"Very much so. I absolutely do," she says. "It was exactly what I set out for it to be -- validation for all the hard work I put in. You have to envision what you want for yourself, put it out there and demand it back. You don't do it in an aggressive way, just in a real consistent way. That's what I did.

"I fulfilled every dream and wish I had. Now I'm real persistent about the things I want from the universe in other ways."

Would another medal have made her final competition more meaningful?

"No," she says. "That was what I learned the most about it through the process, which makes it easier for me to appreciate the other (medals), too.

"I can honestly say, I do not believe winning a medal in the Salt Lake Olympics would have changed my life in any way, shape or form. I worked hard enough to get back, to give it my best on that day. I was able to walk away from my sport with my head up, a smile on my face, with my friends and family in the audience. It couldn't have been any better."

Marriage and motherhood have filled much of Street's life since then. In 2012, though, she competed in the NBC military combat-like competition show called "Stars Earn Stripes," making it to the final challenge with actor Dean Cain and WWE diva Eve Torres.

"One of the most amazing experiences of my life," Street says. "It changed my perspective on some things about the military. It was an honor to be around those people and to raise some money for the 'Hiring Our Heroes' program for veterans."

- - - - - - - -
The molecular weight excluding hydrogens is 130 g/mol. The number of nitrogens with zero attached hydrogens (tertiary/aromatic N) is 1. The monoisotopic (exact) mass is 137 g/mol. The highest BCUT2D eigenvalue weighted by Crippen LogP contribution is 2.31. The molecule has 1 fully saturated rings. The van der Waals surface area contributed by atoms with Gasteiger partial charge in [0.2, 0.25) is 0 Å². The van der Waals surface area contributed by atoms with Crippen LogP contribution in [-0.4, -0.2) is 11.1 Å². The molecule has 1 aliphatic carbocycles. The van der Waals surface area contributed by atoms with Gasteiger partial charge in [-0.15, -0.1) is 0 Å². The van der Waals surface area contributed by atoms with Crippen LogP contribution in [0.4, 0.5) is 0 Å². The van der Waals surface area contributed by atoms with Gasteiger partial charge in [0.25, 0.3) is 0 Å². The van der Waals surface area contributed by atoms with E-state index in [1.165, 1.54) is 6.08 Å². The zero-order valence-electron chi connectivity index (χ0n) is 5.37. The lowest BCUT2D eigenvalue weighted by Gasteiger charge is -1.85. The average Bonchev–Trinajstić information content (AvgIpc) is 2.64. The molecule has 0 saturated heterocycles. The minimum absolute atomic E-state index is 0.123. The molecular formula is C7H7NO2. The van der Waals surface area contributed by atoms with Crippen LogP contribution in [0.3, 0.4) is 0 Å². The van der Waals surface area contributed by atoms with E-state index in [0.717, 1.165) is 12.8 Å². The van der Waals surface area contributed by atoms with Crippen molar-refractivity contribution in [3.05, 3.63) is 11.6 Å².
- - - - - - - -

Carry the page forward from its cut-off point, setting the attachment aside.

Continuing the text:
Today, Street does some motivational speaking at schools about a few of her passions, including recycling, health and wellness, texting while driving and family fitness.

"I try to help the next generation move forward with awareness, particularly in the way they are role models and as people on the planet," he says.

Street, who has done some TV analyst work in the past, will be broadcasting for Fox at the 2014 Olympics at Sochi, Russia, next February. She's most excited about a series of profiles on the competing athletes.

"I can tell people why somebody is faster than somebody by a hair, but it never fired me up," says Street, who was inducted into the National Ski Hall of Fame in 2004. "But I'll get to do profiles on athletes I find interesting and are good role models. I'll talk to them, see what they're about, give them advice and get advice from them. It cultivates a lot of really great resources on both ends."

When I wish her luck and tell her it's been nice talking again, she laughs.

"Me, too," she says. "Enjoy the fall in P-Town."

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Twitter: @kerryeggers